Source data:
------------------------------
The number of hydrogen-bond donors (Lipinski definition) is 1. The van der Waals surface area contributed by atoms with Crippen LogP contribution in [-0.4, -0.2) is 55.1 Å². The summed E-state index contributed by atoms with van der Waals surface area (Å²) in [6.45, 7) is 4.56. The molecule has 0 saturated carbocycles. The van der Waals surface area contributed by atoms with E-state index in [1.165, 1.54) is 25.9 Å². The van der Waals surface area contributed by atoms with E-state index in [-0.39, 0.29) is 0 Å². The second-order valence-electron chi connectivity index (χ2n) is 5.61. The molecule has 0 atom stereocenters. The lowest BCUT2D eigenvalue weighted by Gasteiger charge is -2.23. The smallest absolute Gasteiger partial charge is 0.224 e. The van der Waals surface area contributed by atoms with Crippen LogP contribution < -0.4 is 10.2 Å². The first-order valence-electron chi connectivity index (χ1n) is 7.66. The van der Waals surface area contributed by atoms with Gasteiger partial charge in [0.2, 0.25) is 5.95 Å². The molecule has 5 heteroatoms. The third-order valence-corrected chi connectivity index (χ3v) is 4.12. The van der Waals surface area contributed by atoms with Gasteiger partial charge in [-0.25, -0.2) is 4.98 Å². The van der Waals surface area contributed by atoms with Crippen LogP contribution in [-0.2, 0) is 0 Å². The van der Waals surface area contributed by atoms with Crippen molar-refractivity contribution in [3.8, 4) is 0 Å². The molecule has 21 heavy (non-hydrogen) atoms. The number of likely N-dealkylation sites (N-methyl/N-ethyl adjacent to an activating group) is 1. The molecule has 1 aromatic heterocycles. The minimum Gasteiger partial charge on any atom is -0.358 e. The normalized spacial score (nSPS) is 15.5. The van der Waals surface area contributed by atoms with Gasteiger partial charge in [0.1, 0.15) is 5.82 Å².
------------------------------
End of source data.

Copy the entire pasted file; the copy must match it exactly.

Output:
The number of hydrogen-bond donors (Lipinski definition) is 1. The van der Waals surface area contributed by atoms with Crippen LogP contribution in [-0.4, -0.2) is 55.1 Å². The summed E-state index contributed by atoms with van der Waals surface area (Å²) in [6.45, 7) is 4.56. The molecule has 0 saturated carbocycles. The van der Waals surface area contributed by atoms with E-state index in [1.165, 1.54) is 25.9 Å². The van der Waals surface area contributed by atoms with E-state index in [-0.39, 0.29) is 0 Å². The second-order valence-electron chi connectivity index (χ2n) is 5.61. The molecule has 0 atom stereocenters. The lowest BCUT2D eigenvalue weighted by Gasteiger charge is -2.23. The smallest absolute Gasteiger partial charge is 0.224 e. The van der Waals surface area contributed by atoms with Crippen LogP contribution < -0.4 is 10.2 Å². The first-order valence-electron chi connectivity index (χ1n) is 7.66. The van der Waals surface area contributed by atoms with Gasteiger partial charge in [0.2, 0.25) is 5.95 Å². The molecule has 5 heteroatoms. The third-order valence-corrected chi connectivity index (χ3v) is 4.12. The van der Waals surface area contributed by atoms with Gasteiger partial charge in [-0.25, -0.2) is 4.98 Å². The van der Waals surface area contributed by atoms with Crippen LogP contribution in [-0.2, 0) is 0 Å². The van der Waals surface area contributed by atoms with Crippen molar-refractivity contribution in [3.8, 4) is 0 Å². The molecule has 21 heavy (non-hydrogen) atoms. The number of likely N-dealkylation sites (N-methyl/N-ethyl adjacent to an activating group) is 1. The molecule has 1 aromatic heterocycles. The minimum Gasteiger partial charge on any atom is -0.358 e. The normalized spacial score (nSPS) is 15.5. The van der Waals surface area contributed by atoms with Gasteiger partial charge in [0.1, 0.15) is 5.82 Å².